Generational Curse: A Bloody Superstition? Penetrating Damilola Yakubu’s Ireti

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Not all stories I have read made me feel this way; very few did: I felt I had the penetrative power which logged me into the authorial privacy of Damilola while reading through his new short story Ireti—featured in the Survival (17th issue) of Saraba Magazine.
Ireti is the story of a young woman (Durosinmi) who suffers the pains of miscarriage allegedly attributed to a generational curse placed upon her family (Orimogunje) by her great grand-father’s adopted wife. All of them—the female children—will suffer this misfortune four times and only those who could dare or survive to try the fifth will have the joy of remaking themselves.

The reason for my feeling: I am very familiar with the traditional belief in generational curse, and stories woven around it. One of the most familiar grand narratives—from which I felt Damilola sourced his story—is this:
In the distant past, a wealthy man owned slaves punished a woman slave for getting pregnant by ensuring she was given ‘saltless’ meals throughout the pregnancy period and after  delivery. The slave, feeling humiliated, placed curse on the man’s generation of female children to suffer still-birth and other related misfortunes if they did not get similar degrading treatment.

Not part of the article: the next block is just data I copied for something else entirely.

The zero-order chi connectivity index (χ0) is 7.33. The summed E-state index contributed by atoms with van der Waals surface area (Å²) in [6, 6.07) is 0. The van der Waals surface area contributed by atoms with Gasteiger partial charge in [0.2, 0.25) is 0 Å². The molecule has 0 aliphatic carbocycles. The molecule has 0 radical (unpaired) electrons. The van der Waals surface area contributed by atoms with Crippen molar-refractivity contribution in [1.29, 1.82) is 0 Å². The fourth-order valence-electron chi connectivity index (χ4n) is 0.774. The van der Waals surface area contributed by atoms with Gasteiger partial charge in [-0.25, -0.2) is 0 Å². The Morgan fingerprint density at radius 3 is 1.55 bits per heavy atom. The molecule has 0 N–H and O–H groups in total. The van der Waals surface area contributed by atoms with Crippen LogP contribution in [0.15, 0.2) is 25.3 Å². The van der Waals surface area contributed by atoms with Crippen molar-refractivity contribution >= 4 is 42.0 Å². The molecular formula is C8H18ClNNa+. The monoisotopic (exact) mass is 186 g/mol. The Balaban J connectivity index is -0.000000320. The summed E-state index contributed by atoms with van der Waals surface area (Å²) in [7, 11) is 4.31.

Nonetheless, the most impressive thing about  Ireti is how Damilola reworked the narrative to problematize the concept of generational curse; fit in the story with the theme of survival, and carefully eased himself out of falling into ‘nollywoodian stereotype’.
The curse? takes another direction in Durosinmi’s life. Instead of waiting for the fifth time to get her remake, it takes her just three times. The joy though doesn’t last long as the baby dies not long after his birth. Thus, Durosinmi’s dissimilar experience throws up a big question for Orimogunje family—and indeed every individual that believes in generational curse—to answer: this cyclical experience, is it really the case of generational curse or genetic inheritance?
Nurudeen Lawal
 
Note: To read Ireti and other interesting stories and poems about survival, download the 17th (Survival) issue of SarabaMagazine here: 
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